The First Purge (2018)
The First Purge is a prequel to the other three Purge films that have been released thus far, describing the genesis of the project in which U.S. citizens are allowed to commit any crime, within a twelve-hour period, without fear of legal repercussions. The sociological experiment, led by the NRA-funded current fascistic political regime referring themselves as the NFFA (New Founding Fathers of America), is marketed as a way to substantially reduce the crime rate throughout the rest of the year, though behind the scenes, it is meant as a way to exterminate the burden of people below the poverty line, who are seen by the NFFA as a weight that keeps American society as being truly great.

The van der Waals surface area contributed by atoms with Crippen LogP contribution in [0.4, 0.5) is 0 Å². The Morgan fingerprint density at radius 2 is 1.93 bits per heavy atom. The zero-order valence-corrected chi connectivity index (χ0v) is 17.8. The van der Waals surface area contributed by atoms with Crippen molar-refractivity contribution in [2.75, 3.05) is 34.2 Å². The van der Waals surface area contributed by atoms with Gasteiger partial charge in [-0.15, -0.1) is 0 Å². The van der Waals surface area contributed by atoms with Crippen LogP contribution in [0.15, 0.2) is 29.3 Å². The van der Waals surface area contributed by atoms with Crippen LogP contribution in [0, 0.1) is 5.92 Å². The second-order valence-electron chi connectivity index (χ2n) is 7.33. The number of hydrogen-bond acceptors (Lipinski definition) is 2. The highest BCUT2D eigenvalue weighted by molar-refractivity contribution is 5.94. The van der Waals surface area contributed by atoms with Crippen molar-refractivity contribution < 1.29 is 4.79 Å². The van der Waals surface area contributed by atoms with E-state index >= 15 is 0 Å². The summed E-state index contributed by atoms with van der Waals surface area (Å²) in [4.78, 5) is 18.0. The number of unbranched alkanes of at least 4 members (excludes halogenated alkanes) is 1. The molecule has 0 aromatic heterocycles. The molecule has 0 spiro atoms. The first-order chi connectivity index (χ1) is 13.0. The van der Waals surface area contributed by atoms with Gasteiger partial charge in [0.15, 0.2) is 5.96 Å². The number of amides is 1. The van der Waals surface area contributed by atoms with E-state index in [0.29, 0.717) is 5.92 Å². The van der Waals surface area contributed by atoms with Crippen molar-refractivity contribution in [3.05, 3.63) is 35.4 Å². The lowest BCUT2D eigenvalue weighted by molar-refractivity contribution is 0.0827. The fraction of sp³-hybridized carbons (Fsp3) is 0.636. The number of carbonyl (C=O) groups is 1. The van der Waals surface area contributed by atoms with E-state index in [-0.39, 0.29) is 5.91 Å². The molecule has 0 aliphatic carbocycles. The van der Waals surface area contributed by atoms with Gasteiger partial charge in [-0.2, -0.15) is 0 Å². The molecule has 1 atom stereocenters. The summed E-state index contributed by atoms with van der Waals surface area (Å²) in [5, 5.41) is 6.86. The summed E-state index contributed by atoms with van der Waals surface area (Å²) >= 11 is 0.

An interesting wrinkle is the NFFA assumption that people in lower-class neighborhoods, set here on New York’s borough of Staten Island, are mostly criminals who don’t commit crimes, at least not openly, because they want to avoid legal entanglements. Despite money being given to those who ‘participate;, as the Purge begins, there are very few of the expected crimes being committed, causing the powers-that-be to go into panic mode and contemplate having to kick-start the action into a chain reaction to make sure that their experiment produces the desired results to take things nationwide.